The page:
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Preparing for and Responding to Denial-of-Service attacks

Download ACSC Protect: Preparing for and Responding to Denial-of-Service attacks (PDF), May 2018
First published 2012; updated 2014 and May 2018

Introduction

  1. The Australian Cyber Security Centre (ACSC) has developed this document to assist cyber security professionals, system administrators and network administrators mitigate denial-of-service attacks.
  2. Denial-of-service attacks are designed to disrupt or degrade online services such as website, email and DNS services. To achieve this goal, adversaries may use a number of approaches to deny access to legitimate users of online services such as:
    1. using multiple computers to direct a large volume of unwanted network traffic at online services in an attempt to consume all available network bandwidth
    2. using multiple computers to direct tailored traffic at online services in an attempt to consume the processing resources of online services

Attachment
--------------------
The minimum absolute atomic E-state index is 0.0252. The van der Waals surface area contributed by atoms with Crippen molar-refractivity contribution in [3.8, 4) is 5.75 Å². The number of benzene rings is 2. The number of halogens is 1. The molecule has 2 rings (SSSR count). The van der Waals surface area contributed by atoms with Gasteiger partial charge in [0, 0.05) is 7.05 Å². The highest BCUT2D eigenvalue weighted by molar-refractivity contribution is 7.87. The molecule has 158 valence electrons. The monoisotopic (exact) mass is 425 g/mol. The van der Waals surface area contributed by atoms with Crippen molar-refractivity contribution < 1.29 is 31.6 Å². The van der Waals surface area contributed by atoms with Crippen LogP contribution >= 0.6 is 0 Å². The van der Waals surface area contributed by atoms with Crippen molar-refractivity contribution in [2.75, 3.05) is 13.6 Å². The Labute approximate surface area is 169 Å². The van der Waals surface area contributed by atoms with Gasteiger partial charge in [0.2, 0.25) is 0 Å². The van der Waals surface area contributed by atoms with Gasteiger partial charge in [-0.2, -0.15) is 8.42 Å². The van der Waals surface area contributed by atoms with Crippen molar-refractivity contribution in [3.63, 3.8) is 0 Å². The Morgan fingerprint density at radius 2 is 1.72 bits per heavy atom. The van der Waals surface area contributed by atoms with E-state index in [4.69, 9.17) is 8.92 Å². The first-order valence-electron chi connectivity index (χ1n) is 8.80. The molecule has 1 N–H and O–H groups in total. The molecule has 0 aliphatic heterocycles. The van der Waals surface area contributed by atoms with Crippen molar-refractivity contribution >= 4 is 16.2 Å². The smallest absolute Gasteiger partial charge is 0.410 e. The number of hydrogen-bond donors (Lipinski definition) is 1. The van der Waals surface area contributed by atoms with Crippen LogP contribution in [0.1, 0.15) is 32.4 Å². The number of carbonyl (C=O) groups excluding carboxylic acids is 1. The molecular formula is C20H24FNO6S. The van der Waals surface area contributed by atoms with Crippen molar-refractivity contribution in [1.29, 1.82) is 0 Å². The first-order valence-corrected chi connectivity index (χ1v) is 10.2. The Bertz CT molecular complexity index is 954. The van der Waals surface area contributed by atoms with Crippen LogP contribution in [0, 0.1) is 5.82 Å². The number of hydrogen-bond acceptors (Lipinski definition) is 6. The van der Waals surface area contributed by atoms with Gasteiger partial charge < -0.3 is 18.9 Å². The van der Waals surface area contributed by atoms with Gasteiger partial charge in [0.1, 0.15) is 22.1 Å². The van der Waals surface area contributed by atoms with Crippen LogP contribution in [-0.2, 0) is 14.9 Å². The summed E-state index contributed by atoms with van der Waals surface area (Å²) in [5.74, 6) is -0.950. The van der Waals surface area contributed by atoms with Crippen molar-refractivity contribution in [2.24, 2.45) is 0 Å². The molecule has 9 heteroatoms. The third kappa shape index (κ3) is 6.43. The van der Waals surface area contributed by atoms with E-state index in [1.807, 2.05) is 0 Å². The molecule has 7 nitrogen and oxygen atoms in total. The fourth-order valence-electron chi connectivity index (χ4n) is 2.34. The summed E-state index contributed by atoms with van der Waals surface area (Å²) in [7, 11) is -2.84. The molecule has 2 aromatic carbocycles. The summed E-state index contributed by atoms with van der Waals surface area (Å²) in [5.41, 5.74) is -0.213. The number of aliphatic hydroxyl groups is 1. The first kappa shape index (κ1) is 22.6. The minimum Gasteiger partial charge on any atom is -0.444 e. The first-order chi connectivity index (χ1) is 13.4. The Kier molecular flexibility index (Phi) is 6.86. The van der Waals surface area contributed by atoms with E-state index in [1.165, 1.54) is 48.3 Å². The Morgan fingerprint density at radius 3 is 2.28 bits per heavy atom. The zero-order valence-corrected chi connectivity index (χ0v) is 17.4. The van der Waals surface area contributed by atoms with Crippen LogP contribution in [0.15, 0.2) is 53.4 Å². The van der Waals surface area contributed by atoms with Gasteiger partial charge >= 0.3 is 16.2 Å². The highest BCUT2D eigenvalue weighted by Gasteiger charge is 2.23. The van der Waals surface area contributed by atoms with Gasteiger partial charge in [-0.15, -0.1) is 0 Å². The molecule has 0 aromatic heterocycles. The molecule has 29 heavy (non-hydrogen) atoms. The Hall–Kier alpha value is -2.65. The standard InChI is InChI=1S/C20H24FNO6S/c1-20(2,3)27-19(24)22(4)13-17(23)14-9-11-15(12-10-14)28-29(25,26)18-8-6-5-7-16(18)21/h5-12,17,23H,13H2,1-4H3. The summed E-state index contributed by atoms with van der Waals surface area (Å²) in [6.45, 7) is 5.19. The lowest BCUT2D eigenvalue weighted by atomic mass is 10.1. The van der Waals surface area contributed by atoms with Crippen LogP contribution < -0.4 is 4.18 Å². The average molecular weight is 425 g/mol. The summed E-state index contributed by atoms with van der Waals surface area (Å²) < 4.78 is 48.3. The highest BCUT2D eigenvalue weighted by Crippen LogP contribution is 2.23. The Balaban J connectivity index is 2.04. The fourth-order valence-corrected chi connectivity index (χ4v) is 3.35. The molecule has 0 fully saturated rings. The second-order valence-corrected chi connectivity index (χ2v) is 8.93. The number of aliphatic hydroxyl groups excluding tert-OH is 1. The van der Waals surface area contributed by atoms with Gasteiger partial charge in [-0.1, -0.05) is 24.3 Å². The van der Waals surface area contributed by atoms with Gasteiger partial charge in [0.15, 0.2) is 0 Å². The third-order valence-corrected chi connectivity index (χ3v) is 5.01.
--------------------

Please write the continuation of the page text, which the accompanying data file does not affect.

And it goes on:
3. hijacking online services in an attempt to redirect legitimate users away from those services to other services that the adversary controls.
  3. Although organisations cannot avoid being targeted by denial-of-service attacks, there are a number of measures that organisations can implement to prepare for and potentially reduce the impact if targeted. Preparing for denial-of-service attacks before they occur is by far the best strategy, it is very difficult to respond once they begin and efforts at this stage are unlikely to be effective.
  4. While an organisation’s primary focus is likely to be preventing themselves from being a victim of denial-of-service attacks, all organisations can take steps to ensure that their own online services cannot be abused by an adversary to conduct denial-of-service attacks targeting others.

Preparing for denial-of-service attacks